### Statistical analysis

Clinical recordings using colour and hardness of carious dentine have been proposed as indicators of lesion severity. Microbiological biopsies of carious samples have been used to enumerate the numbers of microorganisms expressed as CFUs. The primary outcome measures analyzed were: total microbial load in CFU in each category of colour (yellow, light brown, dark brown, black) and hardness classification (soft, medium hard or leathery, hard). Differences (dcolour) in means of total microbial load between categories of the colour scale were assumed as a measure of “discriminant power” using this test. Three differences between adjacent categories were computed as: yellow vs. rest, yellow/light brown vs. dark brown/black, black vs. rest. Differences (dhardness) in means of total microbial load between categories of the hardness scale were also assumed as a measure of “discriminant power” using this test: hard vs. rest, soft vs. rest. If the difference obtained from the colour test is significantly higher than those from the hardness test, it means that the colour test is more discriminating than the hardness test. Inversely, if the difference obtained from the colour test is significantly lower than those from the hardness test, it means that the colour test is less discriminating than the hardness test. Therefore, mean differences between all colour and hardness category differences were computed and the weighted mean difference (WMD) was the global effect measure in a random-effects model.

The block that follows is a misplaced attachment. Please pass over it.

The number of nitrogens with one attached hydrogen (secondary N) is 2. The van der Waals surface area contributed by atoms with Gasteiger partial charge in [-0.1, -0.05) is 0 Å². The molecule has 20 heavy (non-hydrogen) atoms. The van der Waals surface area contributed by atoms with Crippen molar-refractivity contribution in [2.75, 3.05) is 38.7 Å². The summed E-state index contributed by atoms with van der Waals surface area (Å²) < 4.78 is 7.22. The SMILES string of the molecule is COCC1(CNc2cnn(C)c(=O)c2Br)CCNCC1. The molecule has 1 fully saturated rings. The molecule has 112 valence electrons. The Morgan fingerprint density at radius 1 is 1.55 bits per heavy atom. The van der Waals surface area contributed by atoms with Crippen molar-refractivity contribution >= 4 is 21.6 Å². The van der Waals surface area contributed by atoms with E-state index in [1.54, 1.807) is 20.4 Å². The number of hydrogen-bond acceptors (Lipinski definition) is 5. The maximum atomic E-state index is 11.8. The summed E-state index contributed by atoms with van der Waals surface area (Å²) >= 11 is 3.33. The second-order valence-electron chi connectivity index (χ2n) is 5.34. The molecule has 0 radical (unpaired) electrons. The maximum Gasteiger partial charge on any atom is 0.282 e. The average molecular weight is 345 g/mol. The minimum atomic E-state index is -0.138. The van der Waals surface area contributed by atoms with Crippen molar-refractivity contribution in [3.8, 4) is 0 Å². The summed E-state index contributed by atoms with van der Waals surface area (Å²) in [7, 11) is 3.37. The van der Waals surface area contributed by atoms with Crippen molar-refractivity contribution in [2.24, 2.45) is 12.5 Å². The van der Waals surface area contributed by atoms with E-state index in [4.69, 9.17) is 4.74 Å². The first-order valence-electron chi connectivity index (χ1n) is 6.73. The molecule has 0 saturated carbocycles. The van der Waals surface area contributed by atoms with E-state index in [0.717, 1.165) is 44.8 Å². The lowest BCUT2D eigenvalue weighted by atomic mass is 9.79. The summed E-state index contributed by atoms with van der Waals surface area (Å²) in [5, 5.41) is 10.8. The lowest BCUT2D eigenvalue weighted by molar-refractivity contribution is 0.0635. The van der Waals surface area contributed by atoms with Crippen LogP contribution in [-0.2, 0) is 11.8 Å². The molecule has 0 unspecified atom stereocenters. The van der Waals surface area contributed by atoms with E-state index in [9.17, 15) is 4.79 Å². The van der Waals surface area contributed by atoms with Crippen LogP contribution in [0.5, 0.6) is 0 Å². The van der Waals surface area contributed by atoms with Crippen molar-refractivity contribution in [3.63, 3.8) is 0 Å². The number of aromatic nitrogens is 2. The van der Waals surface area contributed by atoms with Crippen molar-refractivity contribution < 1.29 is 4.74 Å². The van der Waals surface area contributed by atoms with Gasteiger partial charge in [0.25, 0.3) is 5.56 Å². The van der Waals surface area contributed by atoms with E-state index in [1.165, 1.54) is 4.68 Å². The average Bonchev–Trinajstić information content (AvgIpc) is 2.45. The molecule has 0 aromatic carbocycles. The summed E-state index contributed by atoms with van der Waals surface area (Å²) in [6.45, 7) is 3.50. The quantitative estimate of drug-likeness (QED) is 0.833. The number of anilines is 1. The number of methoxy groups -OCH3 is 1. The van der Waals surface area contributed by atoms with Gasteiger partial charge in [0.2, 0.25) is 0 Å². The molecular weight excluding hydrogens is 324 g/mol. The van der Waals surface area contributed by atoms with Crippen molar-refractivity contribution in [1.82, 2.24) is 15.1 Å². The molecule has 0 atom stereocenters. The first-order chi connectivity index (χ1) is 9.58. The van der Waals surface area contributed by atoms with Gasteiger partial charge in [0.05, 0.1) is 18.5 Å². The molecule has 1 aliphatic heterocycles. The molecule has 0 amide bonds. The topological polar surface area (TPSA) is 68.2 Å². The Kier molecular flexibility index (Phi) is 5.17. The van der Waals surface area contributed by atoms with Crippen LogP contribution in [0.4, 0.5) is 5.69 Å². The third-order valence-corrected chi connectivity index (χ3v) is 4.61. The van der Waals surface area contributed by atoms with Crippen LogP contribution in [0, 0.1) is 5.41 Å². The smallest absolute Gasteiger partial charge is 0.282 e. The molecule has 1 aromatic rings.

In addition, the effect size of the differences between colour (or hardness) categories regarding mean CFU was also calculated. The effect size index for a conventional one-way ANOVA is…$$f=\sqrt{\frac{{{\beth }}^{2}}{1-{{\beth }}^{2}}}$$, whereby $${\beth }^{2}$$ is the ratio of the between-groups variance to the total variance. The larger the effect size “f ” is, the larger the difference between mean total microbial load of categories is, meaning there is a higher power to discriminate. As a general convention, small $$f=0.10$$, medium $$f=0.25$$, and large $$f=\mathrm{0.40.}\,$$An overall effect size was estimated weighting the individual numbers by the sample size of each study. The level of significance used in the analysis was 5% (α = 0.05). The software used to perform this meta-analysis was R 3.0.2 and its ‘metafor’ package. The software Gpower 3.1.3 was used to estimate effect sizes.